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    However I don't know how to express a diagram that looks like this:
     

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  10. Jun 6, 2015 #9

    mfb

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    What do you mean with "express"?
    Calculate properly? That takes much more effort, and where is the point? Not even the experts bother calculating this more precise than the order of magnitude (sometimes not even that).
     
  11. Jun 6, 2015 #10

    ChrisVer

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    Well not calculate if it's so bothersome. Just trying to see how to write the terms in the propagator... (especially for the neutrino transition).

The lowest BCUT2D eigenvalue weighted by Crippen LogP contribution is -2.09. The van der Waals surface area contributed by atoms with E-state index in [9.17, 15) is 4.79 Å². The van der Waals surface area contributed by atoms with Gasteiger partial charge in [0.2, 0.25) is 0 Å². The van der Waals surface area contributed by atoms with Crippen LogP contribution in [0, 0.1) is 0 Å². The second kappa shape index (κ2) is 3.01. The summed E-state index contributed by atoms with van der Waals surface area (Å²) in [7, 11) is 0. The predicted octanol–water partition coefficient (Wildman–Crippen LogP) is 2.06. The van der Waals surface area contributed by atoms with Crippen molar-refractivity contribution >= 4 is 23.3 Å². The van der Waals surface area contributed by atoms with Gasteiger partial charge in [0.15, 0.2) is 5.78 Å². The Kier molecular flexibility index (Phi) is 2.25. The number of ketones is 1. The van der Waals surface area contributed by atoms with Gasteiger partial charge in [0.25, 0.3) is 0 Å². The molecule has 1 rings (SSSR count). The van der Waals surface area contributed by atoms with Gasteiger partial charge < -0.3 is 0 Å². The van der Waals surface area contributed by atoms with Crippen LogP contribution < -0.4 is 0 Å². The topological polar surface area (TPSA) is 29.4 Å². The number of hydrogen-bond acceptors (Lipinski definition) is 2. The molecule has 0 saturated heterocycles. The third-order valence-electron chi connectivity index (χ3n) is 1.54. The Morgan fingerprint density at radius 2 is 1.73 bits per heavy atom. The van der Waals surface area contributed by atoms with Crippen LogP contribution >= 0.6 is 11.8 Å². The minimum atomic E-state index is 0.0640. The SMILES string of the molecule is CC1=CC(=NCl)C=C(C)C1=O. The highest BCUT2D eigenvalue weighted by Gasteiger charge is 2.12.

12. Jun 6, 2015 #11
    Someone should correct me if I'm wrong because I'm not too familiar with this, but I think the neutrino line can be written
    [tex]\sum_{i=1}^3 U_{\mu,i} \frac{1}{p_\mu \gamma^\mu - m_i} (U_{e,i})^*[/tex]
    where ##U## is the PMNS matrix and ##i## labels the neutrino mass eigenstates.

    Note that if all the ##m_i##'s are equal, then the overall expression is proportional to ##\sum_i U_{\mu,i} (U_{e,i})^*## which is zero because it is an off-diagonal element of ##U U^\dagger= I##. So the amplitude is going to end up proportional to a difference of neutrino masses, or probably a difference of squared masses.

    If you expand the above expression as a power series in the masses ##m_i##, then I think the first order term is

    [tex]\frac{1}{p_\mu \gamma^\mu}\left(\sum_{i=1}^3 m_i U_{\mu,i} (U_{e,i})^*\right) \frac{1}{p_\nu \gamma^\nu}[/tex]